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Nancy Cantor’s Full Speech at the CBT X Gala (2011)

Nancy Cantor at CBT X

We at the Latino Alumni Network of Syracuse University salute Chancellor Nancy Cantor for her dedication to diversity and inclusion for all SU students. Please read her full speech at the CBT X Gala / Dinner on Saturday, September 24, 2011.

Coming Back Together Gala
September 24, 2011

“Celebrating Our Past, Shaping Our Future”
SU Chancellor Nancy Cantor

It’s a great pleasure and an honor to join you in celebrating the 10th anniversary of Coming Back Together. It feels very good to me to have enough history at SU to share this event with you for third time! I want to thank our amazing MC, the incomparable Angela Robinson, and our dynamic co-chairs, Shanti Das and Marcus Solis. Most of all, I want to say how thrilling it is to look around this room and see the talent, energy, and passion developed, at least in part, because of Syracuse University and sometimes in response to Syracuse University.

We are here, after all, to celebrate the past and shape the future, and that means looking to the past for inspiration but still without rose-colored glasses. Each of us remembers in our own way the silence and inaction of so many in this country in the face of past injustice, our inability as a nation to fully answer the call for freedom. But the pivot of power is in the present, when we can either step up and step forward or step back and shrug our shoulders that this is just the way things are. This is a choice for Syracuse, for the country and for the world.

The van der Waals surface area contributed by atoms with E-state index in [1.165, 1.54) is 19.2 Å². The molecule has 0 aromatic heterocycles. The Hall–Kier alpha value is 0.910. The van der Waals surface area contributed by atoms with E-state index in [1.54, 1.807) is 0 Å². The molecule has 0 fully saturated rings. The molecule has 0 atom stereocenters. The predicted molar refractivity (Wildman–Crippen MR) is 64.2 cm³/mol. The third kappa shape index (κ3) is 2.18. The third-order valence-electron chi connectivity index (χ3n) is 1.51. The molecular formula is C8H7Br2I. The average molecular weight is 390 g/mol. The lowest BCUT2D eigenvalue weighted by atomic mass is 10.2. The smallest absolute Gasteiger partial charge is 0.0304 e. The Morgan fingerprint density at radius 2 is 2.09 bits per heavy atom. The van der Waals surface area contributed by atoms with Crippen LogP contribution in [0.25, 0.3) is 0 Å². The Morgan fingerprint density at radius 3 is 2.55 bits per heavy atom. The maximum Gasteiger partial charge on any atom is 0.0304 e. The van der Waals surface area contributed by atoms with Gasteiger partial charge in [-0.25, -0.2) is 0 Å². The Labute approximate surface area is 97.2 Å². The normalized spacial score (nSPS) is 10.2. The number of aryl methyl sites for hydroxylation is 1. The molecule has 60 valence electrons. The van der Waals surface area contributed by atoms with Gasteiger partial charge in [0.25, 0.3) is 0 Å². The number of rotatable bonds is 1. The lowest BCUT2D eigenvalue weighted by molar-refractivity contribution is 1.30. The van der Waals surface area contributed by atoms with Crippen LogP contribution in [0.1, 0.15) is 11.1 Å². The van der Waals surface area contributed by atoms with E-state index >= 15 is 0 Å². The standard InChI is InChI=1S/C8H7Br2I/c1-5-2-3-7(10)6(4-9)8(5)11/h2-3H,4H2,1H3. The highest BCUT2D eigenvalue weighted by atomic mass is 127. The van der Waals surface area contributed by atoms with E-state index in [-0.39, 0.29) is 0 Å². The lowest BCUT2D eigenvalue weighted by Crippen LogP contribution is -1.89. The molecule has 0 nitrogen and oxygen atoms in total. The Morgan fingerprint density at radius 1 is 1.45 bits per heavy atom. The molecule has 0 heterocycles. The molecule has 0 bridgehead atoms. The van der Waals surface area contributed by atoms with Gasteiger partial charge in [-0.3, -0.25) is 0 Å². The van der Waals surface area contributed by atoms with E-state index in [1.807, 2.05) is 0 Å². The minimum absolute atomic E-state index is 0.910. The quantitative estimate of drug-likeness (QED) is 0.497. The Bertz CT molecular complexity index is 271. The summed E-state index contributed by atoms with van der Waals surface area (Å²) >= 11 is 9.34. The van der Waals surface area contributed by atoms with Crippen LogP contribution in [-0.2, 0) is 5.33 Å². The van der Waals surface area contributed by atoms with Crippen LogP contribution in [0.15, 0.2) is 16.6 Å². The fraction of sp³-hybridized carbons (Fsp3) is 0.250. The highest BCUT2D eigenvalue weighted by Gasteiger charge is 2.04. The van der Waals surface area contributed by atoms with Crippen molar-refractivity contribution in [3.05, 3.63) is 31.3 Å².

We can point our fingers at those who abandoned our cities, polluted our environment, failed our children, and shunned our neighbors, and we can leave it at that. Or we can do what the Syracuse 8 did, stand up and go forth together, or what the great John Mackey did when he knocked down the doors between players and owners, fighting for pensions and health benefits for fellow players even as football wreaked havoc with his own health. He was, in the words of his admirers everywhere, a Hall of Famer on and off the field.

SU’s legacy is like the great civil rights song – “We are the Ones We’ve Been Waiting For” that captures the grassroots wisdom of the freedom movement that ending segregation was too big a task for the courts, the President, Congress or eloquent civil rights leaders to accomplish on their own. It took the work of everyone.

I would say tonight that this engagement and activism is in the DNA of Syracuse. Dr. Pablo del Rio Zumaya, who graduated from the SU School of Medicine in 1901, pioneered contemporary medicine in Leon, Guanajuato, Mexico, where he founded a nursing school and created a modern hospital, sometimes paying its expenses himself. He was remembered as “the eternal duty doctor ready to solve any type of emergency.”

Conrad Lynn, the first African-American graduate of the College of Law, participated in some of the earliest freedom rides in the 1940s and took on a host of unpopular cases, of draft resisters and Puerto Rican separatists, as well as the “Kissing Case” in North Carolina, representing two young African-American boys, aged 7 and 9, who were charged with rape because they had kissed a young white girl while playing house. All the while, he sought to make African-Americans part of the judicial system.